|Home | About | Journals | Submit | Contact Us | Français|
Guidance from the Department of Health that makes it harder for doctors who trained abroad to compete with UK medical graduates for NHS training posts was ruled “unlawful and of no effect” by the Court of Appeal last week.
Lords Justices Sedley, Maurice Kay, and Rimer ruled that a government department could not impose restrictions unsanctioned by parliament which went further than the immigration rules.
The guidance to NHS employers was that doctors on the highly skilled migrant programme (HSMP) whose leave to remain in the United Kingdom was due to expire before the end date of any training post on offer, should be offered the post only if there were no suitable UK or EU candidates. The guidance was first challenged earlier this year but rejected (BMJ 2007;334:333 doi: 10.1136/bmj.39125.369178.DB).
A spokeswoman for the Department of Health said that it was considering its next move. But the ruling means that employers will be unable to apply the guidance to the January recruitment exercise as planned. Even if the House of Lords agreed to hear an appeal, there is almost no chance that it could be dealt with in time.
The court heard that one of the main reasons for the change was the increase in the number of students graduating from UK medical schools. Allowing foreign doctors to obtain training posts at previous levels would have meant that significant numbers of UK medical graduates would be unable to complete their training, and the investment in them would have been wasted.
Anthony Robinson of the law firm Linder Myers, who brought the challenge on behalf of the British Association of Physicians of Indian Origin (BAPIO), said, “As is widely acknowledged, the NHS has for many years relied upon the contribution of doctors from overseas, and in particular the Indian subcontinent, to provide a quality service in times of shortage of UK doctors.
“Now that more UK graduates are coming through, the Department of Health has been trying to get round the rights of HSMP doctors, who have already made the UK their home, because it failed to plan ahead. This judgment is welcomed by several thousand doctors working in the NHS whose careers have been under threat.”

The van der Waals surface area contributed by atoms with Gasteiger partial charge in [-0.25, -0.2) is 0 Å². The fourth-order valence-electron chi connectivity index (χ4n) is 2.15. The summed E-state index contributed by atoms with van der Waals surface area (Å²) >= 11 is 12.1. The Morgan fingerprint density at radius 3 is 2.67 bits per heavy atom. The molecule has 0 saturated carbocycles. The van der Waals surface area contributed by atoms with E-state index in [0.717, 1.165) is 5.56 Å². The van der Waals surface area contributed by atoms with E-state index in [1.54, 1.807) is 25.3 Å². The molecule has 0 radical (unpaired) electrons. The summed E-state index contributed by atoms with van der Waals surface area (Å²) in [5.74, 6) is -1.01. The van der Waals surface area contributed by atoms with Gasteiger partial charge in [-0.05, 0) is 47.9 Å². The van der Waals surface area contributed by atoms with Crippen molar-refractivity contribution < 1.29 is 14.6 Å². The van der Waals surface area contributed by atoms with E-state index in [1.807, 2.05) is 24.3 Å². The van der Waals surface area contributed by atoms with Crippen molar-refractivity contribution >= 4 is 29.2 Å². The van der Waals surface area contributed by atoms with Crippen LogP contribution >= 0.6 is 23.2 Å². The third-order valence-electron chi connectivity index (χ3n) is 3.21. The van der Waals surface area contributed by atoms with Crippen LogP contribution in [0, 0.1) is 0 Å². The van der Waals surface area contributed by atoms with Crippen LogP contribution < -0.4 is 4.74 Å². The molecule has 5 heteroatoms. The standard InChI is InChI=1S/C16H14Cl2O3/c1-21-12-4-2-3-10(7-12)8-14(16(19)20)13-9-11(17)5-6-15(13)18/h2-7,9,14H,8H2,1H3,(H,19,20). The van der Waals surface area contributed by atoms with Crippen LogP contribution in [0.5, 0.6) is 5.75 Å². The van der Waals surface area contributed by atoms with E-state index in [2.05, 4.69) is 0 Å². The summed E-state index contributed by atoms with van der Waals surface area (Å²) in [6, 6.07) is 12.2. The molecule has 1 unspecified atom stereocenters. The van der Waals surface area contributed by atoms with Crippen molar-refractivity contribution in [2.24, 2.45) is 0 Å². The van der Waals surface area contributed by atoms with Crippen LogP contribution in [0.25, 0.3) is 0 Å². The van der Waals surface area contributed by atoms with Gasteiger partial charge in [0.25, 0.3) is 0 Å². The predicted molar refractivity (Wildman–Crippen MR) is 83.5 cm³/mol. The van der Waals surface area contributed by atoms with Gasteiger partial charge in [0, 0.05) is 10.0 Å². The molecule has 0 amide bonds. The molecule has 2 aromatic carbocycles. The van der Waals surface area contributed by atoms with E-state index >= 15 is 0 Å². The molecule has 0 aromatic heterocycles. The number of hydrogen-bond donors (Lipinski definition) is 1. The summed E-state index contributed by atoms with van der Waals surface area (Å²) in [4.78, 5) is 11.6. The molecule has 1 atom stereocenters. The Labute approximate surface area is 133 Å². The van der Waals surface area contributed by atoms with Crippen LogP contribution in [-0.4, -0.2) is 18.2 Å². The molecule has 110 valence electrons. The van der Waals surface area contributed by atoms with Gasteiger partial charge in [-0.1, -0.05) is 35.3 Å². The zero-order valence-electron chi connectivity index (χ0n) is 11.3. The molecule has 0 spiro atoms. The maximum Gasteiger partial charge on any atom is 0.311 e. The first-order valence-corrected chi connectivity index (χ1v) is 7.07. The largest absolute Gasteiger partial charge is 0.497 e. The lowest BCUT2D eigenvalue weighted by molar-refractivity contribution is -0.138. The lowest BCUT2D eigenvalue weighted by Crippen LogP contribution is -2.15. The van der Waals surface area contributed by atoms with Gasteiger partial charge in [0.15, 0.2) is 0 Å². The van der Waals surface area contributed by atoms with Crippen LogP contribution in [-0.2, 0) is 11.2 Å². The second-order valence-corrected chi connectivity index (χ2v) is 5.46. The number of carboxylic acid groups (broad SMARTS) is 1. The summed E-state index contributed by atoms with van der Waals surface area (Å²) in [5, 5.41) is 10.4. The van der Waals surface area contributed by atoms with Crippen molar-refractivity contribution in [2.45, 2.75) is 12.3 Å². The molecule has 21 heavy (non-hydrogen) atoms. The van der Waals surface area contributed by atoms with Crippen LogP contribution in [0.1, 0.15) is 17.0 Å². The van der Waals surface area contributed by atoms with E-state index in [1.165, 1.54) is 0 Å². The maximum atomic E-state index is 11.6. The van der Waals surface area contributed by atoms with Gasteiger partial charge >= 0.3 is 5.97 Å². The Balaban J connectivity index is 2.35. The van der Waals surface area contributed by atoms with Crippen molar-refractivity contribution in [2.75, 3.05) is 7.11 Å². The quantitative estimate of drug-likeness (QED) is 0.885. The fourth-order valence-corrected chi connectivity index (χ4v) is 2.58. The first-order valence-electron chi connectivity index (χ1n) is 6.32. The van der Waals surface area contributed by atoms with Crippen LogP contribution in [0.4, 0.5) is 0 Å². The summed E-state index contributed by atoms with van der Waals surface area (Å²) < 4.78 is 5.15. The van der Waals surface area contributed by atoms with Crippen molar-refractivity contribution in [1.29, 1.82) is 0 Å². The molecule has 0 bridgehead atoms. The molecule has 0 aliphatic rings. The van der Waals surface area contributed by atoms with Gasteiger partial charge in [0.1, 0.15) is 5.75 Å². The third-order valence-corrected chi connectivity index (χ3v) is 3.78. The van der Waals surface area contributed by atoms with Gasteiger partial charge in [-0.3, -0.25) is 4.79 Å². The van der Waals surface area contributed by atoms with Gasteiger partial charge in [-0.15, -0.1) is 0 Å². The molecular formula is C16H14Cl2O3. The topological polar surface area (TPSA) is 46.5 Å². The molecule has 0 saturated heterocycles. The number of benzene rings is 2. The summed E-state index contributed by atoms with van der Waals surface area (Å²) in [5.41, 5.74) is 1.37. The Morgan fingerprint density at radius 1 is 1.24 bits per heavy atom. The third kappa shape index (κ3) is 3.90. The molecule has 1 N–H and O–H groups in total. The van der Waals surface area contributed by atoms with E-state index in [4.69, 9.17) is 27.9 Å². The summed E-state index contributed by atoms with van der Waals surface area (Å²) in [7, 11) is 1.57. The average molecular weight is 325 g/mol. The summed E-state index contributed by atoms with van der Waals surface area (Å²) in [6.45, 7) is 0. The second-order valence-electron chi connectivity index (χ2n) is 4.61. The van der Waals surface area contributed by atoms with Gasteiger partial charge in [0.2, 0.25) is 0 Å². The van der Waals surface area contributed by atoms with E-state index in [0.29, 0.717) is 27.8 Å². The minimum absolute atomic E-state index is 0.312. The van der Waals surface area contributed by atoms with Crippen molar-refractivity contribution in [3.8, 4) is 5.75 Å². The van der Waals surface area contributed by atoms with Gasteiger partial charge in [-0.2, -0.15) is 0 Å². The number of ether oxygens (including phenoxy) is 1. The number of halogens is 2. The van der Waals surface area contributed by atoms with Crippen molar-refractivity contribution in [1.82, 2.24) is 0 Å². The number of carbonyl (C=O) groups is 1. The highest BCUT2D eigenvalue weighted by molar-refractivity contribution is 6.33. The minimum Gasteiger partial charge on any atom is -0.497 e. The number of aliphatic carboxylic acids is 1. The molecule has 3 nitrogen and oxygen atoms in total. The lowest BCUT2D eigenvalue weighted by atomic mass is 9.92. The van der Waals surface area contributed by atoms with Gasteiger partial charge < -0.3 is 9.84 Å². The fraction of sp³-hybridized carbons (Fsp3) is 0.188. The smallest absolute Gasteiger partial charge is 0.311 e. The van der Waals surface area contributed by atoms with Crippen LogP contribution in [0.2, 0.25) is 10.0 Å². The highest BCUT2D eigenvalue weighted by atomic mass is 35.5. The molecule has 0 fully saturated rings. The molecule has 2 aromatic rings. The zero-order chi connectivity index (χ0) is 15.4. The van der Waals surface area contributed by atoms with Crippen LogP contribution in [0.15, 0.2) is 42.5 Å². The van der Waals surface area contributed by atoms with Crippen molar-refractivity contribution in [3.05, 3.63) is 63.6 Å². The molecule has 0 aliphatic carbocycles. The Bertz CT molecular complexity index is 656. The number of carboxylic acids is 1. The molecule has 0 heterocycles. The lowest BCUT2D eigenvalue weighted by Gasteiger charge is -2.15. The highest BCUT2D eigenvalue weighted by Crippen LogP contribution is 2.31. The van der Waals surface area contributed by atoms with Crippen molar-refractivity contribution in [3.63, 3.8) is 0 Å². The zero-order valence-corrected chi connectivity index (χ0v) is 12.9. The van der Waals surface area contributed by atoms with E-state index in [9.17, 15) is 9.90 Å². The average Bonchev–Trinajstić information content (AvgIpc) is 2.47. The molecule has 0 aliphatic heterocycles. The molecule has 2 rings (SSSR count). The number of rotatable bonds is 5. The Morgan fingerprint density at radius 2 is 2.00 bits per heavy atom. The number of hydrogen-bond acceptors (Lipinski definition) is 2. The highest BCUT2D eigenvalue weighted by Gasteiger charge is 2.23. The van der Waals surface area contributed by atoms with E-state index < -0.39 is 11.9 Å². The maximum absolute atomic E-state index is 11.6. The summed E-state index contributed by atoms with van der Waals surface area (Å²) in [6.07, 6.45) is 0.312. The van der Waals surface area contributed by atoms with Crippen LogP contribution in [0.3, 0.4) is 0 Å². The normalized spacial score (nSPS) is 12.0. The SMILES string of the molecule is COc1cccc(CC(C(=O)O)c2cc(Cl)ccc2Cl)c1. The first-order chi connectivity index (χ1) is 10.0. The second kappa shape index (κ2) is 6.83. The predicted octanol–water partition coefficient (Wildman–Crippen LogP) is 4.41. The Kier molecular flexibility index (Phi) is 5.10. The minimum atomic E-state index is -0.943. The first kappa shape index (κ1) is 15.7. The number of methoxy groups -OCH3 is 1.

Lord Justice Sedley said that the guidance, kept on hold pending the appeal court's ruling, directly and intentionally affected immigration law and practice by imposing employment restrictions beyond those contained in the immigration rules.
Ramesh Mehta, president of BAPIO, said, “We are absolutely delighted that at last justice seems to help overseas doctors, who have had an absolutely traumatic time for the last 18 months. We are glad that it was the unanimous verdict of three judges that the Department of Health guidelines were wrong and illegal. We now hope the department will issue very clear guidelines and that overseas doctors who are on HSMP will be treated equally on their best merits.”
Ram Moorthy, chairman of the BMA's Junior Doctors Committee, said, “Doctors on the highly skilled migrant programme came to the UK in the honest expectation of careers in the NHS. The BMA has never wavered from the view that they should be able to compete for training posts alongside their UK colleagues.
“What's crucial now is that the government produces clear guidance for international medical graduates applying for jobs next year. The chaotic implementation of the new immigration rules left overseas doctors exposed to potential discrimination.”
The judgment was a partial victory for BAPIO. The association failed in its challenge to the immigration rules themselves, which were tightened without consultation last year to abolish permit-free training for doctors who lack a right of abode in the UK. The judges ruled that there was no legal obligation to consult doctors affected in advance.